Saturday, July 02, 2005

Aargon Deluxe

Title: Aargon Deluxe
Author: Twilight Games
License: commercial
Website: http://www.twilightgames.com/aargondeluxe/aargondeluxe_info.htm

Aargon Deluxe is a great puzzle game. It is the first commercial game in this blog. I set a much higher bar for commercial games than for freeware games, and this one clears the bar with plenty to spare. I hope it goes with out saying that I am not associated in any way with the author or publisher. Also, I am not getting any money or payment of any kind from endorsing their game.

The goal of each level is to pass a laser of the correct color through each of the coins. There are a variety of tools available to make this happen: mirrors, prisms, splitters, etc. In any given level, these items start on the left in the tool chest. You have to figure where to put them in the grid and with what orientation in order to get the sought after color passing through each of the coins. The initial configuration may already contain several items. You have to figure out how to get around these items or use them to your advantage. And, you can never let light (of any color) hit one of those TNT barrels.

Here is a sample starting configuration.



And here is the solution.



The key to this level is figuring out how to use the refractor, which bends light 45 degrees, to serve double duty.

The "Deluxe" version of the game comes with a total of 300 levels. There are 60 interactive tutorial levels which step-by-step explain the game and various items. Then there are 120 levels from the "original" game, broken up into four difficulty levels. Finally, there are 120 "deluxe" levels. Again, these are broken up into four difficulty levels.

The level design is top notch. Most people can skip the tutorial and start with the easy levels from the original game. The levels get progressively more difficult. Some are tricky, but usually there is an A-HA moment where you figure out the trick to solve a level. My one suggestion is to look for things which are diagonally related. As you complete levels, later ones become unlocked. However, you do not have to complete each level in order to move on to the next one. You can skip one or two toughies.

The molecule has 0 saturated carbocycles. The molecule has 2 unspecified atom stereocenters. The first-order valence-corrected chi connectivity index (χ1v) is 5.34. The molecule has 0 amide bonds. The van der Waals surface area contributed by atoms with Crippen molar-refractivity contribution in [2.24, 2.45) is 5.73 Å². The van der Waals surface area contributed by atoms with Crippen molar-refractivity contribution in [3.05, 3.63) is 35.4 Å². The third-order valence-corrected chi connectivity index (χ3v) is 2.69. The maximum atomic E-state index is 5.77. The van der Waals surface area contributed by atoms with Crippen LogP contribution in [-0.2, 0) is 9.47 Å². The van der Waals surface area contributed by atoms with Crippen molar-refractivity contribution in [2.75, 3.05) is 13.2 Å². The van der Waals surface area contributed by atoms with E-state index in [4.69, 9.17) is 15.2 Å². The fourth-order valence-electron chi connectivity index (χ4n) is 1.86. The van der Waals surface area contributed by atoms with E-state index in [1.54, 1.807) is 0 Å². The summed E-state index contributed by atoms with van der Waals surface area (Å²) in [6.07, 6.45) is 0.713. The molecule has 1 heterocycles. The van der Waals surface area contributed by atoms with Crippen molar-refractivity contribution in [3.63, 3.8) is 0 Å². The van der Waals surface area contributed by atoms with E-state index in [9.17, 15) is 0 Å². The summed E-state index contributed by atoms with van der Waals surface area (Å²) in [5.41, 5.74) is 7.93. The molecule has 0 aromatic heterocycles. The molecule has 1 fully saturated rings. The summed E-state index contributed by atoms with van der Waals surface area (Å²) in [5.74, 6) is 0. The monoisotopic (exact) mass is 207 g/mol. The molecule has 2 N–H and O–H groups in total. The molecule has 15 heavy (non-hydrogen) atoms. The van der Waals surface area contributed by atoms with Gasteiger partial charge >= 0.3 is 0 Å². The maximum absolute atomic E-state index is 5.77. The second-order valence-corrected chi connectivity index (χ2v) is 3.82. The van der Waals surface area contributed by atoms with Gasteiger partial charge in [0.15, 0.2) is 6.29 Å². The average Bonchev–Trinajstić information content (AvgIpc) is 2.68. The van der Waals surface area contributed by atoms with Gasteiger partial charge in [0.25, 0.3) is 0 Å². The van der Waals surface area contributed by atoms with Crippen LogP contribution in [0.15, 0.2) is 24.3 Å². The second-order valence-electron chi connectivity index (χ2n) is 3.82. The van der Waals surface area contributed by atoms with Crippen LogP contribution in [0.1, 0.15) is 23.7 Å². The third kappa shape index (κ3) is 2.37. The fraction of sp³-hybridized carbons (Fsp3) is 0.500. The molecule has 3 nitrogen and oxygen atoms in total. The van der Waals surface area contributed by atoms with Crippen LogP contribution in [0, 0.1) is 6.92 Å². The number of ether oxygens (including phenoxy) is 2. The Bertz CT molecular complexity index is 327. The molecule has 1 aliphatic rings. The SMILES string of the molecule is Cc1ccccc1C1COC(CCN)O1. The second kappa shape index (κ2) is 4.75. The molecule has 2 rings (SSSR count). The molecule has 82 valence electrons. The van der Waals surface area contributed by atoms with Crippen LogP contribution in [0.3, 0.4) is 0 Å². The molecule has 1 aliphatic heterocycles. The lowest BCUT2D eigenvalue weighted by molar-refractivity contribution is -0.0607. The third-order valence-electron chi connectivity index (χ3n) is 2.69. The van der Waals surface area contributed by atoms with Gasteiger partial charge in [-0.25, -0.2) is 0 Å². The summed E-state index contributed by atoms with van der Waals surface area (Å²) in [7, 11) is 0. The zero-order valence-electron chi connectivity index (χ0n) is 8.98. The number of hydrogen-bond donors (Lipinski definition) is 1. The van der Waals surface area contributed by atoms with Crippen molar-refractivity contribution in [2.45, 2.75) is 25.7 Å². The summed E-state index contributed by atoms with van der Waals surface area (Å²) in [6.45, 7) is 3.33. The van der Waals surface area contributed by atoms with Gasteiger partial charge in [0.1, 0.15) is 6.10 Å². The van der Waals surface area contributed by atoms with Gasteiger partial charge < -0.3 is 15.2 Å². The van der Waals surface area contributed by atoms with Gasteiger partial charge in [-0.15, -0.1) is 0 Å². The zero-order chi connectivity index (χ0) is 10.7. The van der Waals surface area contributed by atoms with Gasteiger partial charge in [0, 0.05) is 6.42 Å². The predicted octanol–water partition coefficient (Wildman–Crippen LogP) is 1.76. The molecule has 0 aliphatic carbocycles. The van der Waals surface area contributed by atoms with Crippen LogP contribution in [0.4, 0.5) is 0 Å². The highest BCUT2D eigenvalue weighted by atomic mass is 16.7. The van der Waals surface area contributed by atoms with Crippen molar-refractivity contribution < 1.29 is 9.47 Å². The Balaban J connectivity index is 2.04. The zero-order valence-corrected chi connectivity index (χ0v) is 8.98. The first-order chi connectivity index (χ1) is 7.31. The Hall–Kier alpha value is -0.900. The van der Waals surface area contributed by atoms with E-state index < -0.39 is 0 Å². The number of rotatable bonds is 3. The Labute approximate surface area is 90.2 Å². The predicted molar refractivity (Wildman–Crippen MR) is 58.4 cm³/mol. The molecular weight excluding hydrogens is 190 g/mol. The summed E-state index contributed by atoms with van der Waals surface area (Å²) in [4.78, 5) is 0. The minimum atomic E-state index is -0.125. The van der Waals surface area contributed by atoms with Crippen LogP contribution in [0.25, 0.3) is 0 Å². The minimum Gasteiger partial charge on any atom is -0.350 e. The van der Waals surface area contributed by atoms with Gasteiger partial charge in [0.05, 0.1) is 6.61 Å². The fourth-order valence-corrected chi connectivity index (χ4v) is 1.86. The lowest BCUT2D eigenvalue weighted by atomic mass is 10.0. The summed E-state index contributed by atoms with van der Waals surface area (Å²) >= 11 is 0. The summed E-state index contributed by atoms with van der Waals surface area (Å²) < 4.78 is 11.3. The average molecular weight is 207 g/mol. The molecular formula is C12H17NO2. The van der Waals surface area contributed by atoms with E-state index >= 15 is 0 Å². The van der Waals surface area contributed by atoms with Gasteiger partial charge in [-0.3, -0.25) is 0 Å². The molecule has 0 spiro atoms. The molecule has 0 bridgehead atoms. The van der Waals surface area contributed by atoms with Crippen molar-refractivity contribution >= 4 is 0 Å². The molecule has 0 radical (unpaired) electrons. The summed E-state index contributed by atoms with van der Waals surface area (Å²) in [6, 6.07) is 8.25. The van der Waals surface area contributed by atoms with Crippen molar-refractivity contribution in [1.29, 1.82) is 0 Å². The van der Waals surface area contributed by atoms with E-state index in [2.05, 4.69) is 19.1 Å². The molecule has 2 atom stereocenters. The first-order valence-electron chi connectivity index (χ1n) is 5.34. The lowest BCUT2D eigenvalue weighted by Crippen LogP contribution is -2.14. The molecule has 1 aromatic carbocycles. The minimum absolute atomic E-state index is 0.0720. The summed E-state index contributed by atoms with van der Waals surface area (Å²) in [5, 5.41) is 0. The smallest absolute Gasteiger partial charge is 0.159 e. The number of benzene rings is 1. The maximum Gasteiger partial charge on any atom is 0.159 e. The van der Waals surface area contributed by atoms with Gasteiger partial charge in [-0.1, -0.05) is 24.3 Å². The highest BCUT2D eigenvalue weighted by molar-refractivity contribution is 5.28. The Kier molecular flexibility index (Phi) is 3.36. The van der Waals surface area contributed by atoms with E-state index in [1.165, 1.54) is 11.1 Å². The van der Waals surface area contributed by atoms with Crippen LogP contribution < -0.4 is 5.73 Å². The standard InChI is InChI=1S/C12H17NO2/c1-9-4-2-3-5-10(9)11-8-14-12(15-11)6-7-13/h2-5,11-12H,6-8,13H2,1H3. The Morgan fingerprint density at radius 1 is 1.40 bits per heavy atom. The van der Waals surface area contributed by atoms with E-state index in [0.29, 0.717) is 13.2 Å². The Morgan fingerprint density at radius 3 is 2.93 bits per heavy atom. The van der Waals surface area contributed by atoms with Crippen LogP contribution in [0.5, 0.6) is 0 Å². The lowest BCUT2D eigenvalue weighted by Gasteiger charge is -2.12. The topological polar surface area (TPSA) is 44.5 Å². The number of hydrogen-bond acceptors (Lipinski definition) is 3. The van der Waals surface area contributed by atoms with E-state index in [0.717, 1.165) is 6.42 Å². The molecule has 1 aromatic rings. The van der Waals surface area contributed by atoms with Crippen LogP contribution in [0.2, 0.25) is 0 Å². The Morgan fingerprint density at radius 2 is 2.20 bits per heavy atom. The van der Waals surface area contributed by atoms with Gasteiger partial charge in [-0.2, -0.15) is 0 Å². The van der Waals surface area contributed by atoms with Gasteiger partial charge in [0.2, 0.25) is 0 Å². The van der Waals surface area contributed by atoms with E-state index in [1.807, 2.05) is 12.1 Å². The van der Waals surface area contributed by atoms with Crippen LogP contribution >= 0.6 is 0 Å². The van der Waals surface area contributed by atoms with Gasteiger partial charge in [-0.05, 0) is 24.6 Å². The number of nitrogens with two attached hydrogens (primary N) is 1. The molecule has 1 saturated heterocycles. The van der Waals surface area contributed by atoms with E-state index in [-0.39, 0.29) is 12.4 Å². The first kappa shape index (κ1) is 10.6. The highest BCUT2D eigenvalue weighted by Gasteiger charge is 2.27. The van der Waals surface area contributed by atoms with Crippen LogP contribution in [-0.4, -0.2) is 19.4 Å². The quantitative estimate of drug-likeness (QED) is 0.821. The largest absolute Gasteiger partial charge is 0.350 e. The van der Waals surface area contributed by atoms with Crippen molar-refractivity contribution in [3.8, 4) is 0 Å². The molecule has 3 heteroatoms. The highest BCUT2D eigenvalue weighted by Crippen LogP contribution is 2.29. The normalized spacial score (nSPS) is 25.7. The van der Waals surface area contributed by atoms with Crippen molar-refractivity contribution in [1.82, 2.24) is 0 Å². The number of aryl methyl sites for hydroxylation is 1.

Aargon Deluxe comes with a level editor, but I was surprised that I could not find many user made levels out on the Internet. Twilight has two additional levels sets available for purchase on their website, and they have a hand full of free levels made by others. Given the popularity of the game, I expected to find a ton of levels. Maybe my google skills are not up to snuff.

There is one aspect of the game which I do not like: slimes. Slimes are these little green monsters which wonder around and eat certain items. On some levels, you need them to eat bins of radioactive waste in order to clear a path. They usually start out penned up by lasers. You have to release them and herd them towards the item you need eaten. The problem is that the rules for their movement is unclear. Twilight has a page on their website which partially explains how slimes move. However, I wish they had just never introduced them.

There are several freeware games out there which are similar to (clones of?) Aargon. None is as good or as polished. Here are three: Chromatron, Mirror Magic, and Laser. The last of these is a shockwave game which you play in your browser. To be fair, Aargon steals a bit from an old DOS game Laser Light by Pixel Painters.

1 Comments:

At 12:06 PM, Anonymous Anonymous said...

Twilight Games' Aargon is now available on the iPhone! Visit Aargon iPhone at bonfab.com.

It's the same great game with a slick new interface and new levels.

 

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